Editor’s note: Beginning on Jan. 1, Rebecca Yerger’s trips down Memory Lane will be running on Monday’s on the Connections features pages. Look for her column there.
This Yuletide collage gleaned from local newspapers provides a nostalgic look back at past Christmas celebrations, activities and events. These holiday season accounts ranged from humorous to traditional.
An 1882 Napa County Reporter holiday edition added a bit of levity to its review of local seasonal observances, reporting: “The story is told on a well- known citizen that on going home Christmas night — rather the next morning — he went to the closet to ‘take a little wine for the stomach’s sake.’ Not finding the bottle in its usual place, he reached to another shelf for a bottle from which he turned out a glass full and drank it. But the liquid wouldn’t stay down. He got awfully sick. Wine had never had such an effect on him before.
“Finally, fearing someone had put poison in his wine, he rushed into the presence of his wife, and asked if she knew what was the matter. ‘Good gracious!’ she exclaimed, ‘you have drank daughter’s medicine that the doctor only allowed her to take a teaspoonful three times a day. No wonder it made you sick.’” Although this incident had the potential of ending tragically, the only real causality was the “well-known citizen’s” pride.
Also during the late 1800s, the local newspapers printed frequent accounts of the numerous Christmas time church services. During the 1870s, these services were oftentimes referred to as “Christmas-ships.” They comprised traditional Christmas sermons and choral music as well as Christmas theme programs.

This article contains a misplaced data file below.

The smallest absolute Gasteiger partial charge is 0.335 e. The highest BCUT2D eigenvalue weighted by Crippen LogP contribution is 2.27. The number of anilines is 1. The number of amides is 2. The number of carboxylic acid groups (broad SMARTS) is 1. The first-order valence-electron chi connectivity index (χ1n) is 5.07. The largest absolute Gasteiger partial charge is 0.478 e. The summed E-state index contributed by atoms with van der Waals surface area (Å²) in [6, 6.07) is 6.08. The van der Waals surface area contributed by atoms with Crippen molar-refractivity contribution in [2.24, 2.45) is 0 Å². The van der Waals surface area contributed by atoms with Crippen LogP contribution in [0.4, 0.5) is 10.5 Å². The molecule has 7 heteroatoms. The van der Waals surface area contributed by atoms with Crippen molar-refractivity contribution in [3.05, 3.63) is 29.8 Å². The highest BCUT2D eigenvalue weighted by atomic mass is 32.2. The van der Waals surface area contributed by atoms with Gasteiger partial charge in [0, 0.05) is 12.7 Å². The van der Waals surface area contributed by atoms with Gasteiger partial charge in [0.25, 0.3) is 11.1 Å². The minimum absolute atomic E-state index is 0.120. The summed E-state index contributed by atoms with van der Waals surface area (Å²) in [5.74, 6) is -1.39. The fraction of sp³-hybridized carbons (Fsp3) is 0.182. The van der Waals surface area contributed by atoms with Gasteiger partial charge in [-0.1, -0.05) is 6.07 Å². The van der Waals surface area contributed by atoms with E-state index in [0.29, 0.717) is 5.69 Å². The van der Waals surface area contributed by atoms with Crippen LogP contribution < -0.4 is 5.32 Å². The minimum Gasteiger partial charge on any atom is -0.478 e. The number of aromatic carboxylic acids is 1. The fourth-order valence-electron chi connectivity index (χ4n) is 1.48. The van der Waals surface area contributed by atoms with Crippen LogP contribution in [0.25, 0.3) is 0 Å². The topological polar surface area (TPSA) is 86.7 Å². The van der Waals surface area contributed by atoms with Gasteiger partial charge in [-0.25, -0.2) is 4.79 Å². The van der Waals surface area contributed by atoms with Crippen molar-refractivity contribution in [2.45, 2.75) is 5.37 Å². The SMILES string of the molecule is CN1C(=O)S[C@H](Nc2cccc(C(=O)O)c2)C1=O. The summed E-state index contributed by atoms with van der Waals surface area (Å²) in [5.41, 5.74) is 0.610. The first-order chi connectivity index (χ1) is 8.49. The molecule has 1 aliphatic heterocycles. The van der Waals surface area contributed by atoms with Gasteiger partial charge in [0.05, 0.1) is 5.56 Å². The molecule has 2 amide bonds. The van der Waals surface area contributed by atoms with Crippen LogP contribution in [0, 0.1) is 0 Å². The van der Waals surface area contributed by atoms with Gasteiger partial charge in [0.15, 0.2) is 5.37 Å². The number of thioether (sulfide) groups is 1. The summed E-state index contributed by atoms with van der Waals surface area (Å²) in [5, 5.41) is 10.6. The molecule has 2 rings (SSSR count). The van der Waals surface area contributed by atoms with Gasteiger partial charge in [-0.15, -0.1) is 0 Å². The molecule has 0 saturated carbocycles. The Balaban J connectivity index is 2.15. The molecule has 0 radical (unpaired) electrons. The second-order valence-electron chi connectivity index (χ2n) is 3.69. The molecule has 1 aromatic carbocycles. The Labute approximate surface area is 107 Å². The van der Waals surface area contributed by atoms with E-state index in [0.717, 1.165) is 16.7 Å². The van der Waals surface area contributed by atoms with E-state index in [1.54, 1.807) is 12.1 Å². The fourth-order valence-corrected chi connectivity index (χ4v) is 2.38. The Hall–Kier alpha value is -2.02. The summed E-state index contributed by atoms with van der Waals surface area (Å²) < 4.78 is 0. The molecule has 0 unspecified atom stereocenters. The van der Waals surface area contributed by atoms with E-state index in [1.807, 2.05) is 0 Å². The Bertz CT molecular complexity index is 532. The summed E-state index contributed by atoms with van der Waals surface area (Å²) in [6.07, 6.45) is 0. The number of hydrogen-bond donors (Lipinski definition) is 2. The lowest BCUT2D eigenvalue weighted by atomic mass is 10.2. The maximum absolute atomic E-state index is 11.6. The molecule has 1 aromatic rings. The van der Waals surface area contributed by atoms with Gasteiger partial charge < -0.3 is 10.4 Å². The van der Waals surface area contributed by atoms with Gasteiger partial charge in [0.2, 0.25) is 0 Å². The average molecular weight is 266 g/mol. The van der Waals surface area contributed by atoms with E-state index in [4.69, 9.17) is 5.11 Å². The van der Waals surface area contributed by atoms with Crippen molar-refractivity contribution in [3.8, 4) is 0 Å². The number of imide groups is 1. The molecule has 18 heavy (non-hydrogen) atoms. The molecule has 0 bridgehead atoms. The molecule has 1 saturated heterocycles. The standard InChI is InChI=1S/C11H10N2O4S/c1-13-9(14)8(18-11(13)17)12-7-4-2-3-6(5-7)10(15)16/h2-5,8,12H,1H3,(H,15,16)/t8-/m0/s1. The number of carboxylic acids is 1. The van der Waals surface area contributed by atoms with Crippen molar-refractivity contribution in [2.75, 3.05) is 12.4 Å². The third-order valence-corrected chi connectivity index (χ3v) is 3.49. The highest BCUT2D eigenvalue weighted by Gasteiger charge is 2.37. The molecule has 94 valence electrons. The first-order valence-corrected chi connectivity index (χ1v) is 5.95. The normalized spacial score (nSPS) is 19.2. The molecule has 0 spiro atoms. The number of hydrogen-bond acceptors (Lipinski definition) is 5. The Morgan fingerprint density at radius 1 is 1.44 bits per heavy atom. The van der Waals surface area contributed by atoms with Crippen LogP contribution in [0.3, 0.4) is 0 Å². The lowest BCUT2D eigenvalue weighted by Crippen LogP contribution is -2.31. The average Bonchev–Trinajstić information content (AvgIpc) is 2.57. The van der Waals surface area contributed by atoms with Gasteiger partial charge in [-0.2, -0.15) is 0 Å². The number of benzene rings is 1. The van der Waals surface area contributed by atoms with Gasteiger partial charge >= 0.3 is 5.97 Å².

Although some of the local churches offered pageants or productions, such as the “Fairy Grotto” performed by members of Napa’s Methodist Episcopal church in 1871. Also during the late 1800s, the local churches’ Christmas programs ended with Santa’s arrival and distribution of gifts. An unusual version of this grand finale occurred at the Methodist Episcopal church of Napa. In 1871, Santa arrived aboard an actual ship — a rowboat. It descended downward from the balcony and across the sanctuary to land near the pulpit. Once anchored, its cargo was distributed to the congregation by Santa and his helpers.
Fraternal organizations hosted yearly Christmas events for their members and/or the local children. For example, the Dec. 24, 1911 Napa Daily Journal announced, “The Elks’ annual Christmas entertainment for the children of Napa will be held at the Elks’ Hall on Brown street Monday (Christmas) morning, commencing at 11 o’clock. This event is given for the benefit of all children under 12 years of age. Owing to the limited capacity of the hall no adults will be admitted. Parents of small children may send the little ones in the care of the older children.”
The Journal added, “There will be a Christmas tree and every child in attendance will be made happy. The little ones will be given a time they will remember for the balance of their days. So don’t let any of them miss it.”
In a brief article printed a few days later, the Journal wrapped up its coverage of this 1911 Christmas Day event. The large number of children in attendance enjoyed an entertainment program consisting of seasonal songs and recitations performed by the students of the Franklin, Lincoln and Central Grammar Schools of Napa.
In additional to that program, the Elks provided holiday theme baked goods, beverages and sandwiches as well as organized games for the children. However, the most eagerly anticipated and enjoyed feature of the gathering was “...Santa Claus (who) added joyousness to the occasion.” The Journal added, “After the programme, each child was given a present of candies and nuts.”
I wish you a Merry Christmas and Happy New Year!